Listing 1.1

However, as demonstrated in the original version of the script, and repeated in Listing 1.2, as follows, the method can also accept an anonymous function (sometimes also called a lambda function ), as follows:

$(document).ready(function() { 
  $('div.poem-stanza').addClass('highlight'); 
});

Listing 1.2

This anonymous function idiom is convenient in jQuery code for methods that take a function as an argument when that function isn't reusable. Moreover, the closure it creates can be an advanced and powerful tool. However, it may also have unintended consequences and ramifications on memory use, if not dealt with carefully. The topic of closures is discussed fully in Appendix A, JavaScript Closures.

The finished product

Now that our JavaScript is in place, the page looks similar to the following screenshot:

The poem stanzas are now italicized and enclosed in boxes, as specified by the 01.css stylesheet, due to the insertion of the highlight class by the JavaScript code.

 

Plain JavaScript vs. jQuery


Even a task as simple as this can be complicated without jQuery at our disposal. In plain JavaScript, we could add the highlighted class as shown in the following code snippet:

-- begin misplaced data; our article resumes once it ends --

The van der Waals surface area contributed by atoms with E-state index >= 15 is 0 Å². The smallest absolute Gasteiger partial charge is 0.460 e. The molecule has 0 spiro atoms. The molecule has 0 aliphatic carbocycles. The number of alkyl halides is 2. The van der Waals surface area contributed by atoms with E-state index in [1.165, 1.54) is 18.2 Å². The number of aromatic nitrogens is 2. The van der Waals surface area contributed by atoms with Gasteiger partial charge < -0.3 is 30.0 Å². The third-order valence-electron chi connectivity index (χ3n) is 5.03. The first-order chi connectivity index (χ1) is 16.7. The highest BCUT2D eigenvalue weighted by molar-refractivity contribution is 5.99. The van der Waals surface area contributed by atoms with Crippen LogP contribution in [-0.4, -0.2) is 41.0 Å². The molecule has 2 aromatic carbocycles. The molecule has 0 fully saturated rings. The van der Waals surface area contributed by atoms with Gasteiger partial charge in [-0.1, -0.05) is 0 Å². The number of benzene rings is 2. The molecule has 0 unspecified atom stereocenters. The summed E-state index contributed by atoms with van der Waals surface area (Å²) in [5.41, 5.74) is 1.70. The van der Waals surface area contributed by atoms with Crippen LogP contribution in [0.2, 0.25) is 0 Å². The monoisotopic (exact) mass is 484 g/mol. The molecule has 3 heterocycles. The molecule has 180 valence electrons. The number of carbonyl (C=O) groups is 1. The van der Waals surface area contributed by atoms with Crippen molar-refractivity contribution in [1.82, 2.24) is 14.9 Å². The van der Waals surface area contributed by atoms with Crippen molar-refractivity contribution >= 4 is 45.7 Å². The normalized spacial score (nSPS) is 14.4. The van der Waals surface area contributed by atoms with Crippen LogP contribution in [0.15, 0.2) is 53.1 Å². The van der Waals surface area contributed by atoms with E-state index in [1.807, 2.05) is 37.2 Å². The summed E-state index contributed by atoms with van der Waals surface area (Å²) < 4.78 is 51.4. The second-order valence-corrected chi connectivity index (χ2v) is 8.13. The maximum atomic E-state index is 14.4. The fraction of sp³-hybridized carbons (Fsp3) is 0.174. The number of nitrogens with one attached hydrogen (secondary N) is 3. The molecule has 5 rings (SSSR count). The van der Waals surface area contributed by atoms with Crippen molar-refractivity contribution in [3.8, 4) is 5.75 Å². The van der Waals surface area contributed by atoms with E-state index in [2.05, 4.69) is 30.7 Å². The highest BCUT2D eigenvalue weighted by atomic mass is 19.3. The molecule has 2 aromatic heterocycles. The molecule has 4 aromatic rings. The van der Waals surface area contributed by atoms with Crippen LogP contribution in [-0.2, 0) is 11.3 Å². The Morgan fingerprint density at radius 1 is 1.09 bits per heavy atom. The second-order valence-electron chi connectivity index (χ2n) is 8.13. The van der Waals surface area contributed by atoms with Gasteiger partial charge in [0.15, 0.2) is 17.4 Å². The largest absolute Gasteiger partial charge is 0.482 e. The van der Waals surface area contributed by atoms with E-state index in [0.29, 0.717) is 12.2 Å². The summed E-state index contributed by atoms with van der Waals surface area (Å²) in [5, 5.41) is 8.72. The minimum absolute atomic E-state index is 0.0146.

window.onload = function() {
  var divs = document.getElementsByTagName('div');
  for (var i = 0; i < divs.length; i++) {
    if (hasClass(divs[i], 'poem-stanza')&& !hasClass(divs[i], 'highlight')) {divs[i].className += ' highlight';
    }
  }

  function hasClass( elem, cls ) {
    var reClass = new RegExp(' ' + cls + ' ');
    return reClass.test(' ' + elem.className + ' ');
  }
};

Listing 1.3

Despite its length, this solution does not handle many of the situations that jQuery takes care of for us in Listing 1.2, such as the following:

  • Properly respecting other window.onload event handlers

  • Acting as soon as the DOM is ready

  • Optimizing element retrieval and other tasks with modern DOM methods